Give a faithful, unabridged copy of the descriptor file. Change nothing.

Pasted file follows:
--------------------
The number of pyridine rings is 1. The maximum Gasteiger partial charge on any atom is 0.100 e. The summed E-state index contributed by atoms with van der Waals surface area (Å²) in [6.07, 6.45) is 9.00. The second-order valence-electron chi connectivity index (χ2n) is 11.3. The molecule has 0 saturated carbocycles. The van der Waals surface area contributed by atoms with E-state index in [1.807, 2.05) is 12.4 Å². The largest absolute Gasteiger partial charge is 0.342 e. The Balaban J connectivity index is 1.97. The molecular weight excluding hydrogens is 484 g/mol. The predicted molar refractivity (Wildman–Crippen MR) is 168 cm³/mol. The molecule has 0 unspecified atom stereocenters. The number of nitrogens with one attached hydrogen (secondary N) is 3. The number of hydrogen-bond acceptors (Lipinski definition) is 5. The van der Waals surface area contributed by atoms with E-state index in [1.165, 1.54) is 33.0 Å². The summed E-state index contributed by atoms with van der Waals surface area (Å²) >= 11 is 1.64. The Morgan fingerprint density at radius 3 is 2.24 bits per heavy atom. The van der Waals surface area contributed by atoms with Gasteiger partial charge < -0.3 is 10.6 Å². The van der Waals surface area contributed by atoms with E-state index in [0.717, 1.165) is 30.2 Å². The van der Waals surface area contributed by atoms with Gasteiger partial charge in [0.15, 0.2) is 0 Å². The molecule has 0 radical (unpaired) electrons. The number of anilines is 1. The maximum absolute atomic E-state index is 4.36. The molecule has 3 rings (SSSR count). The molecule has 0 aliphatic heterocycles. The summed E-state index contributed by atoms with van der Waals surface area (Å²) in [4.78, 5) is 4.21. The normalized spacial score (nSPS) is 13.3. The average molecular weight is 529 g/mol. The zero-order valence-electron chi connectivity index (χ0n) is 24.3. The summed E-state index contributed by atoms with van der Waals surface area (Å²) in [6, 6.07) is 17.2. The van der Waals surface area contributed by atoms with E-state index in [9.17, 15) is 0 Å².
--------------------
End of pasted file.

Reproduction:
The number of pyridine rings is 1. The maximum Gasteiger partial charge on any atom is 0.100 e. The summed E-state index contributed by atoms with van der Waals surface area (Å²) in [6.07, 6.45) is 9.00. The second-order valence-electron chi connectivity index (χ2n) is 11.3. The molecule has 0 saturated carbocycles. The van der Waals surface area contributed by atoms with E-state index in [1.807, 2.05) is 12.4 Å². The largest absolute Gasteiger partial charge is 0.342 e. The Balaban J connectivity index is 1.97. The molecular weight excluding hydrogens is 484 g/mol. The predicted molar refractivity (Wildman–Crippen MR) is 168 cm³/mol. The molecule has 0 unspecified atom stereocenters. The number of nitrogens with one attached hydrogen (secondary N) is 3. The number of hydrogen-bond acceptors (Lipinski definition) is 5. The van der Waals surface area contributed by atoms with E-state index in [1.165, 1.54) is 33.0 Å². The summed E-state index contributed by atoms with van der Waals surface area (Å²) >= 11 is 1.64. The Morgan fingerprint density at radius 3 is 2.24 bits per heavy atom. The van der Waals surface area contributed by atoms with Gasteiger partial charge < -0.3 is 10.6 Å². The van der Waals surface area contributed by atoms with E-state index in [0.717, 1.165) is 30.2 Å². The van der Waals surface area contributed by atoms with Gasteiger partial charge in [0.15, 0.2) is 0 Å². The molecule has 0 radical (unpaired) electrons. The number of anilines is 1. The maximum absolute atomic E-state index is 4.36. The molecule has 3 rings (SSSR count). The molecule has 0 aliphatic heterocycles. The summed E-state index contributed by atoms with van der Waals surface area (Å²) in [4.78, 5) is 4.21. The normalized spacial score (nSPS) is 13.3. The average molecular weight is 529 g/mol. The zero-order valence-electron chi connectivity index (χ0n) is 24.3. The summed E-state index contributed by atoms with van der Waals surface area (Å²) in [6, 6.07) is 17.2. The van der Waals surface area contributed by atoms with E-state index in [9.17, 15) is 0 Å².